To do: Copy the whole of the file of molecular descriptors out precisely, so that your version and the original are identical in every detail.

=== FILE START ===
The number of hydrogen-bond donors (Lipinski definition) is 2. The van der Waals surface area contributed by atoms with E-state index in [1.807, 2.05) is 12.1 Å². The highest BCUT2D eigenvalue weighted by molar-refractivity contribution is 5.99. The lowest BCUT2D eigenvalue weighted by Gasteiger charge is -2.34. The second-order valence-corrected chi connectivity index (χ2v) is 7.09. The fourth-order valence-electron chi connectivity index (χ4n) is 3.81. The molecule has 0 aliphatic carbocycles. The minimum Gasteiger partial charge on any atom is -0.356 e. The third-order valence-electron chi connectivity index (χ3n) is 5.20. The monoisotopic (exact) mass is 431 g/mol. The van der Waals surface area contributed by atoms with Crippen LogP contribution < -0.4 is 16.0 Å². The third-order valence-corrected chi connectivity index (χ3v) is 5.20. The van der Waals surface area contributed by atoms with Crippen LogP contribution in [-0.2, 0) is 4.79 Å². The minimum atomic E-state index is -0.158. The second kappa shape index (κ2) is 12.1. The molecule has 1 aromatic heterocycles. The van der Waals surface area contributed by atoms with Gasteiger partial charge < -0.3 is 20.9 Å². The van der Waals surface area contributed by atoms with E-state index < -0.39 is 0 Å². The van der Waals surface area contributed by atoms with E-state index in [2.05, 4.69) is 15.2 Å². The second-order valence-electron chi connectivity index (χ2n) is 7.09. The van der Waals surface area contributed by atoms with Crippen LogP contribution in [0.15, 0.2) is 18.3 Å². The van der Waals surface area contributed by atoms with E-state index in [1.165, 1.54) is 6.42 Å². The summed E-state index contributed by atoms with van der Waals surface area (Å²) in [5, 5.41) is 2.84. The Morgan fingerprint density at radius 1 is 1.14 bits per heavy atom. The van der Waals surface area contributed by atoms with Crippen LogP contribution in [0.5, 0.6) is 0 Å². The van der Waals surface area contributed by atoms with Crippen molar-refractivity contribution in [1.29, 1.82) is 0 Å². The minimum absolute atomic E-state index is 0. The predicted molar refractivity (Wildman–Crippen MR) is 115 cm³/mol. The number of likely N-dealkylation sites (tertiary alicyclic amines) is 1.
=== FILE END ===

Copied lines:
The number of hydrogen-bond donors (Lipinski definition) is 2. The van der Waals surface area contributed by atoms with E-state index in [1.807, 2.05) is 12.1 Å². The highest BCUT2D eigenvalue weighted by molar-refractivity contribution is 5.99. The lowest BCUT2D eigenvalue weighted by Gasteiger charge is -2.34. The second-order valence-corrected chi connectivity index (χ2v) is 7.09. The fourth-order valence-electron chi connectivity index (χ4n) is 3.81. The molecule has 0 aliphatic carbocycles. The minimum Gasteiger partial charge on any atom is -0.356 e. The third-order valence-electron chi connectivity index (χ3n) is 5.20. The monoisotopic (exact) mass is 431 g/mol. The van der Waals surface area contributed by atoms with Crippen LogP contribution < -0.4 is 16.0 Å². The third-order valence-corrected chi connectivity index (χ3v) is 5.20. The van der Waals surface area contributed by atoms with Crippen LogP contribution in [-0.2, 0) is 4.79 Å². The minimum atomic E-state index is -0.158. The second kappa shape index (κ2) is 12.1. The molecule has 1 aromatic heterocycles. The van der Waals surface area contributed by atoms with Gasteiger partial charge < -0.3 is 20.9 Å². The van der Waals surface area contributed by atoms with E-state index < -0.39 is 0 Å². The van der Waals surface area contributed by atoms with E-state index in [2.05, 4.69) is 15.2 Å². The second-order valence-electron chi connectivity index (χ2n) is 7.09. The van der Waals surface area contributed by atoms with Crippen LogP contribution in [0.15, 0.2) is 18.3 Å². The van der Waals surface area contributed by atoms with E-state index in [1.165, 1.54) is 6.42 Å². The summed E-state index contributed by atoms with van der Waals surface area (Å²) in [5, 5.41) is 2.84. The Morgan fingerprint density at radius 1 is 1.14 bits per heavy atom. The van der Waals surface area contributed by atoms with Crippen LogP contribution in [0.5, 0.6) is 0 Å². The van der Waals surface area contributed by atoms with Crippen molar-refractivity contribution in [1.29, 1.82) is 0 Å². The minimum absolute atomic E-state index is 0. The predicted molar refractivity (Wildman–Crippen MR) is 115 cm³/mol. The number of likely N-dealkylation sites (tertiary alicyclic amines) is 1.